Considering that people spend a huge portion of their lives at work it should come as no surprise that workplace injuries and illnesses are among the most common of all injuries and illnesses. According to information gathered from a National Health Interview Survey (NHIS) an estimated 38% of all injuries occurred at work. This figure is even higher among men aged 55-64 for whom an estimated 49% of all injuries occurred at work. When such workplace injuries do happen, it is common for the injured person to seek workers compensation. This article will briefly discuss how to go about filing a workers comp claim and will also provide some key information about workers comp.
What Is Workers Comp and What Type of Benefits Exist?
Workers Compensation is a benefits program, typically state-run, which provides compensation for medical expenses and loss of wages incurred as a result of an accident, injury, or illness that occurred while at work. It is based on an idea called a “compensation bargain” or “exclusive remedy,” which is the concept that in exchange for giving up most of their rights to sue, employees who are injured at work will receive a package of clearly defined benefits. Another important aspect of the program is that if the employee is found to be negligent or liable for the accident he or she will not receive lesser compensation.
Types of Benefits of Workers Comp Include:
Medical Benefits – Medical benefits are designed to cover the cost of medical care that is incurred as a result of the accident or injury.
Loss of Wages – Cash benefits for loss of wages are paid if the accident or injury results in the employee being unable to work for a period of time.
Temporary Partial Disability Benefits – Temporary partial disability benefits are paid when the employee is healthy enough to return to work, but is not able to take on the full extent of their previous job duties and thus receives a smaller, partial wage. Temporary partial disability benefits are designed to compensate for that shortfall.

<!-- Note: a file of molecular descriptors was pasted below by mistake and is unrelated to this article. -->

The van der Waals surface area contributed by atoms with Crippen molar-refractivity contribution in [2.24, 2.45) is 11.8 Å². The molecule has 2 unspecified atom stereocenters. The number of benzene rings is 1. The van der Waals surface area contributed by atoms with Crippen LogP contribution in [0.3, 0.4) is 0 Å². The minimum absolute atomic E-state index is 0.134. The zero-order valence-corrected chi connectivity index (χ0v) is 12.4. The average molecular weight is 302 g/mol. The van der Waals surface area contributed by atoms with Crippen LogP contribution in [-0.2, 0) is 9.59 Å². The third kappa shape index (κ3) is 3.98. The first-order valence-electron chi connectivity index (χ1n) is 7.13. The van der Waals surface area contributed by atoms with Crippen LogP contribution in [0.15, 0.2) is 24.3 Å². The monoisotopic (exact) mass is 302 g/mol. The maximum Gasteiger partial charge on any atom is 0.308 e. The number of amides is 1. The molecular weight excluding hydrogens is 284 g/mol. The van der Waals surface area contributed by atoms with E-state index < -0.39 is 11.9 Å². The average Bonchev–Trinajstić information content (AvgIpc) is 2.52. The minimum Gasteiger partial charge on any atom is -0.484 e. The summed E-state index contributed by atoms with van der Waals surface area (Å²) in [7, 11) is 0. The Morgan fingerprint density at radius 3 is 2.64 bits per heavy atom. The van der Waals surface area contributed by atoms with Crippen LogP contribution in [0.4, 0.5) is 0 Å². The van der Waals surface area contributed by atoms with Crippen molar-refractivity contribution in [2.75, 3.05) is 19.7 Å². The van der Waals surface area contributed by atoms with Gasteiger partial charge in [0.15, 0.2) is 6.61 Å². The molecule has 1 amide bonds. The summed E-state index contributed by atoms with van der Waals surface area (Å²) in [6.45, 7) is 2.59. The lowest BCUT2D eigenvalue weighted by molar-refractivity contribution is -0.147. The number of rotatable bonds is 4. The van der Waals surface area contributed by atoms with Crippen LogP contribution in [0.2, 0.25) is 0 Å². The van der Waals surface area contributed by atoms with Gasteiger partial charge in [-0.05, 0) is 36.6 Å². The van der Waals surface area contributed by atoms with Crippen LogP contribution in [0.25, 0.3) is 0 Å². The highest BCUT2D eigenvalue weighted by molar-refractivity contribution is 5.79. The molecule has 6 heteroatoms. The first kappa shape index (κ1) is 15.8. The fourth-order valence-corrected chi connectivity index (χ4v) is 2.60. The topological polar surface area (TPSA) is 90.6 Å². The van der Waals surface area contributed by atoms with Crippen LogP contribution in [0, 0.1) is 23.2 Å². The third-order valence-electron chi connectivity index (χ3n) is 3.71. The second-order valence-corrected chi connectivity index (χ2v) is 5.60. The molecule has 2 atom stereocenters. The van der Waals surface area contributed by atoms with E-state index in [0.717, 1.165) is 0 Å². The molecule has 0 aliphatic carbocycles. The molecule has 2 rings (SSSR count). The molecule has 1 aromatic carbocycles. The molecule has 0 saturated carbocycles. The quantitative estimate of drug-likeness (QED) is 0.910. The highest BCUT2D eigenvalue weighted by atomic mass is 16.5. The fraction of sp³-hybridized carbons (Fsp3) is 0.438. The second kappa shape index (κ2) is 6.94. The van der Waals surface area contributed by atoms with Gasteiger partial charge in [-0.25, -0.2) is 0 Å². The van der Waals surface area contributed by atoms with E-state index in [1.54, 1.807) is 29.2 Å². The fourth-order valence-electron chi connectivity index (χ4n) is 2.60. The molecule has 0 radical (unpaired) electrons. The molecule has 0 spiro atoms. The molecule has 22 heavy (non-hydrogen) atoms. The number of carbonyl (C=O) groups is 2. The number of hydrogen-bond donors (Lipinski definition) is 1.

Permanent Total Disability Benefits – Permanent total disability benefits are paid when an employee is so severely injured that he or she is never able to return to work at all. These types of claims are rare, but very substantial when the occur.
Permanent Partial Disability – Permanent partial disability benefits are paid when an employee is permanently disabled while on the job, but not in such a way that will prevent them from returning to work. For example, loss of a limb in a job does not require use of that limb. The employee continues to receive compensation from the life-altering accident even though they can still work.
Survivor Benefits – Survivor benefits may be paid to the family of an employee who dies as the result of an accident on the job. These benefits usually include medical and funeral benefits and may also include wage replacement benefits in some cases.
Vocational Rehabilitation Benefits – Vocational rehabilitation benefits are paid when the injured employee needs special rehabilitation in order to continue working. This could include physical therapy or even training for a new job if the employee is no longer able to continue performing his or her original job.
How to File a Workers Comp Claim
It is important to receive immediate medical attention for any accident or injury suffered at work, and to document that injury accordingly. Once this has been done it is then imperative that you inform your employer of the accident as soon as possible and that you discuss filing a claim. In most cases your employer will have a workers comp claim form on hand or can easily attain one. It is then your employer’s responsibility to submit the claim form to the insurance carrier that provides the workers comp benefits.
In some cases your employer and/or the insurance company may oppose your claim. When this happens you should contact your State Workers’ Compensation Office. For Texas residents that contact information is as follows:
Division of Workers’ Compensation
7551 Metro Center Drive
Austin, TX 78744